Dr Catherine Grasham

Senior Research Associate


I am a critical development geographer leading work to advance social equity in water, hygiene and health systems, with specialism in household water security in sub-Saharan Africa. Currently based in the FCDO-funded REACH water security research programme, I have worked across science-practitioner partnerships for over a decade with governments, donors and development organisations including WaterAid, Oxfam GB, UNICEF and WHO. 

I am passionate about policy-focussed research that supports just social transitions towards a fairer world within the growing climate crisis.

Current Research

My research addresses the interconnectedness of water, politics and human development with a focus on highlighting the voices and values of marginalised and/or vulnerable people affected by poverty. 

Equitable methodological approaches

I am in a team developing new methodological tools to embed decolonial approaches in qualitative, quantitative and participatory social research methods. In 2021, I led a participatory action research project, a photo-voice project in Fentale, Ethiopia (see a video or listen to a podcast episode for more information). Since then, I have been involved in scrutinising ethical practices in participatory research with the OX-BER (Oxford-Berlin) participatory research group, a cross-country, inter-disciplinary collaboration of researchers using participatory research approaches. 

Political ecology approaches to just transitions

I am leading a package of political ecology analysis research in the REACH-WISER project to inform just transitions to water security in Ethiopia, Kenya and Bangladesh. This work informs politicised approaches to improve efforts towards SDG 6 (some more thoughts on this in a Nature article, here). Working with local and international NGOs, as well as country governments at different levels, this work aims to have transformative impact.  

Fieldwork welfare and ethics

I am passionate about improving fieldwork welfare and ethics through connecting researchers, training and lobbying. In 2019, I founded the Oxford University Fieldworkers’ Network – a university-wide Network of more than 200 staff & students – to connect fieldworkers and signpost to opportunities in the university and beyond. As an EDI Associate at the divisional level, I am advancing the idea of “Mental Health Preparedness for Fieldwork” as a normal part of fieldwork preparation. In efforts towards this, I co-lead trauma-related safe space workshops and mental health in fieldwork training.

In 2022, I led the development of Oxford University’s Code of Conduct for Ethical Fieldwork pushing the academic culture to go beyond formal ethical procedures & recognise the importance of engaging with crucial, but often overlooked, fuzzy ethical fieldwork issues.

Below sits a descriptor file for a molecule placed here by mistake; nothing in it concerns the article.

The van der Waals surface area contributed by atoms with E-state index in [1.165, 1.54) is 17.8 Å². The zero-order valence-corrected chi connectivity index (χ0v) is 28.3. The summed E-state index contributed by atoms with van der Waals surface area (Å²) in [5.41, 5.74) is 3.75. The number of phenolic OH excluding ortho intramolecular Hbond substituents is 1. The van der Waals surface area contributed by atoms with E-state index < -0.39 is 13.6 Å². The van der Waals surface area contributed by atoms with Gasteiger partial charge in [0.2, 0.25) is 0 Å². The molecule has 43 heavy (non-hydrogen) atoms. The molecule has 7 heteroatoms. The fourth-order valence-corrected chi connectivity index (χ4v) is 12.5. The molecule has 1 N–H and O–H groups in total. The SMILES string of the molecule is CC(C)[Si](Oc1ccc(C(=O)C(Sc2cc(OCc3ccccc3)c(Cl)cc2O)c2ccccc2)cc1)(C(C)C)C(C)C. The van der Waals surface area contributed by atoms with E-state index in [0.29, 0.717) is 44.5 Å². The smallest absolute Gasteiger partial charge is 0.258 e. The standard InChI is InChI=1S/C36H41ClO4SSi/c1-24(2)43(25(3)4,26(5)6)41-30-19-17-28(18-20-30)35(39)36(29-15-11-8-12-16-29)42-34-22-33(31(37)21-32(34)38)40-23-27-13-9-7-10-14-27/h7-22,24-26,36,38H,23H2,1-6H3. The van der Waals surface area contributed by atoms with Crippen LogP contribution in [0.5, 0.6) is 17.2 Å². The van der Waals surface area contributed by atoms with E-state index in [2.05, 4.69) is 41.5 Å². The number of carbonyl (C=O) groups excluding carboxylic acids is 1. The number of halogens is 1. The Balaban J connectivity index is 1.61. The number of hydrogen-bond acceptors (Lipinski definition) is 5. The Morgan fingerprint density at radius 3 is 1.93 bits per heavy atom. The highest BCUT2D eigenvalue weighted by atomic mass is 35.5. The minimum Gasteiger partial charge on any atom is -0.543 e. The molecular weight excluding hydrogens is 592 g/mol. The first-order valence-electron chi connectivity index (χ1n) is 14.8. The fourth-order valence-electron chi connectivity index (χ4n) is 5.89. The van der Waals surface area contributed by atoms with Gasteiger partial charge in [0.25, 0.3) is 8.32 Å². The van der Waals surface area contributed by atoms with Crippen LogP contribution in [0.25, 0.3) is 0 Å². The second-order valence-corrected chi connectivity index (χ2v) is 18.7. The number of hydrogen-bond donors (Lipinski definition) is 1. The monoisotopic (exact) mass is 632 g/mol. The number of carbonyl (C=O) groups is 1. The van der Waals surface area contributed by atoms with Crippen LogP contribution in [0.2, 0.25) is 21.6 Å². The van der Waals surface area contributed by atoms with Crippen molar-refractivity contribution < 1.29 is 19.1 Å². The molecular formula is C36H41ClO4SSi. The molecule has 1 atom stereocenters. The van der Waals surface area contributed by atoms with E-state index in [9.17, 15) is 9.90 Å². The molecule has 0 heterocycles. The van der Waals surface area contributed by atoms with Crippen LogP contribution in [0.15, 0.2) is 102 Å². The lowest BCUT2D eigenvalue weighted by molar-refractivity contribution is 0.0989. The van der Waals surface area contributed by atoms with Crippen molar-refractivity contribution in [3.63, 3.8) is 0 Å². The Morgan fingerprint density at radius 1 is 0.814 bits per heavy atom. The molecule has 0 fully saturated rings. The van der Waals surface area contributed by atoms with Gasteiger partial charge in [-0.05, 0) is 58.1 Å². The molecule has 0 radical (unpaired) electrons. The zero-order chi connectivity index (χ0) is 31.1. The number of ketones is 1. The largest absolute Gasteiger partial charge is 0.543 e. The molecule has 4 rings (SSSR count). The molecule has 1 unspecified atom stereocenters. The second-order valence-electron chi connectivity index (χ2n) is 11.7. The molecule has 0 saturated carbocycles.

Research impact and public engagement

The REACH programme’s stories of change demonstrate the wide-reaching research impact that I have been involved with since 2017. I sit on SoGE’s Engagement and Impact working group which shapes the departmental strategic direction for impact and engagement with research. 

Through art-science collaborations, I often take creative paths to research impact. I sat on the steering committee for the development of REACH’s Fair Water? exhibition at Oxford University’s Museum of Natural History (running Nov 2023 – Sept 2024). I have used photography and photo-sound exhibitions for public engagement with my research. In a unique music-science collaboration, an original orchestral piece was composed by Oxford-based musicians, inspired by my research, and recorded by the Orchestra of St. Johns (listen here: Reaching Water).

Teaching and Supervision

I am part of a team spear-heading new initiatives for teaching on research ethics for all MSc and DPhil students in SoGE. I co-designed and co-lead a workshop to provide a space for critical discussions on a variety of issues in research ethics from data access and fieldwork, through to publishing and dissemination. 

I teach, supervise and mentor students on the MSc in Water Science, Policy and Management, which includes a half-day Water Safety Planning role-play game (developed by the IHE Delft Institute for Water Education)  to bring to life the real-world politics of water-related decision-making.  

I co-lead delivery of an MSc elective called Water Justice. Students are introduced to the critical lens of water justice and various case studies from across the world. Students consider structural injustices and historical legacies with an intersectional lens. With welfare and praxis in mind, students explore how to adopt water justice as an ethos & reflect on the role of researcher as activist: what is within our power to change, and how can we stay healthy with the reality of injustices that we cannot change? How can we take just approaches to knowledge production?